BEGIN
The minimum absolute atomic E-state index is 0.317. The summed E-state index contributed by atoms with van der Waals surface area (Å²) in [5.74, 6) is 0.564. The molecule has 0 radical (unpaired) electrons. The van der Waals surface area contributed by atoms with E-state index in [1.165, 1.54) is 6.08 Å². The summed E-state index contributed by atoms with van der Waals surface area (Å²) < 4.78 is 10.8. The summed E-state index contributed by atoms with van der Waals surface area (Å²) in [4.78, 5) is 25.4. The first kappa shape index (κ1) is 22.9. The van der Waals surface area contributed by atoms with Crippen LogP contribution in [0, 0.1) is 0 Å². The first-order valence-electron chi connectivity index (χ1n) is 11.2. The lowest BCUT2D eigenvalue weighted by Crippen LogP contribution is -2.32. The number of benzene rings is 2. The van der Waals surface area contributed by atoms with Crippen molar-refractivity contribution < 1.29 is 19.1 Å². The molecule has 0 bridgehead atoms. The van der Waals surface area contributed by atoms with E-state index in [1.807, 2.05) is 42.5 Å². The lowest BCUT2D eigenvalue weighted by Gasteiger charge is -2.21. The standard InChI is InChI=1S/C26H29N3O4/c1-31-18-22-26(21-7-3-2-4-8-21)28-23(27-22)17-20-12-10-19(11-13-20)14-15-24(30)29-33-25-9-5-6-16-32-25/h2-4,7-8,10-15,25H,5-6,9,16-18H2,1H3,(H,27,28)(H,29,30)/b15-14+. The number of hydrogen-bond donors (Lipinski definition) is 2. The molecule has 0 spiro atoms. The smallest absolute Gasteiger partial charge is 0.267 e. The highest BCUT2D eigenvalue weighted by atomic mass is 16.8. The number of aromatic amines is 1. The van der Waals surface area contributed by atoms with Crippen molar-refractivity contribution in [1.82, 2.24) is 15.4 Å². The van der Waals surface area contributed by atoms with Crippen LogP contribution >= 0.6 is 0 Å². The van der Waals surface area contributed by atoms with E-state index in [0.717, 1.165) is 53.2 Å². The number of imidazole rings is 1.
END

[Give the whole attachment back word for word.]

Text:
The minimum absolute atomic E-state index is 0.317. The summed E-state index contributed by atoms with van der Waals surface area (Å²) in [5.74, 6) is 0.564. The molecule has 0 radical (unpaired) electrons. The van der Waals surface area contributed by atoms with E-state index in [1.165, 1.54) is 6.08 Å². The summed E-state index contributed by atoms with van der Waals surface area (Å²) < 4.78 is 10.8. The summed E-state index contributed by atoms with van der Waals surface area (Å²) in [4.78, 5) is 25.4. The first kappa shape index (κ1) is 22.9. The van der Waals surface area contributed by atoms with Crippen LogP contribution in [0, 0.1) is 0 Å². The first-order valence-electron chi connectivity index (χ1n) is 11.2. The lowest BCUT2D eigenvalue weighted by Crippen LogP contribution is -2.32. The number of benzene rings is 2. The van der Waals surface area contributed by atoms with Crippen molar-refractivity contribution < 1.29 is 19.1 Å². The molecule has 0 bridgehead atoms. The van der Waals surface area contributed by atoms with E-state index in [1.807, 2.05) is 42.5 Å². The lowest BCUT2D eigenvalue weighted by Gasteiger charge is -2.21. The standard InChI is InChI=1S/C26H29N3O4/c1-31-18-22-26(21-7-3-2-4-8-21)28-23(27-22)17-20-12-10-19(11-13-20)14-15-24(30)29-33-25-9-5-6-16-32-25/h2-4,7-8,10-15,25H,5-6,9,16-18H2,1H3,(H,27,28)(H,29,30)/b15-14+. The number of hydrogen-bond donors (Lipinski definition) is 2. The molecule has 0 spiro atoms. The smallest absolute Gasteiger partial charge is 0.267 e. The highest BCUT2D eigenvalue weighted by atomic mass is 16.8. The number of aromatic amines is 1. The van der Waals surface area contributed by atoms with Crippen molar-refractivity contribution in [1.82, 2.24) is 15.4 Å². The van der Waals surface area contributed by atoms with Crippen LogP contribution >= 0.6 is 0 Å². The van der Waals surface area contributed by atoms with E-state index in [0.717, 1.165) is 53.2 Å². The number of imidazole rings is 1.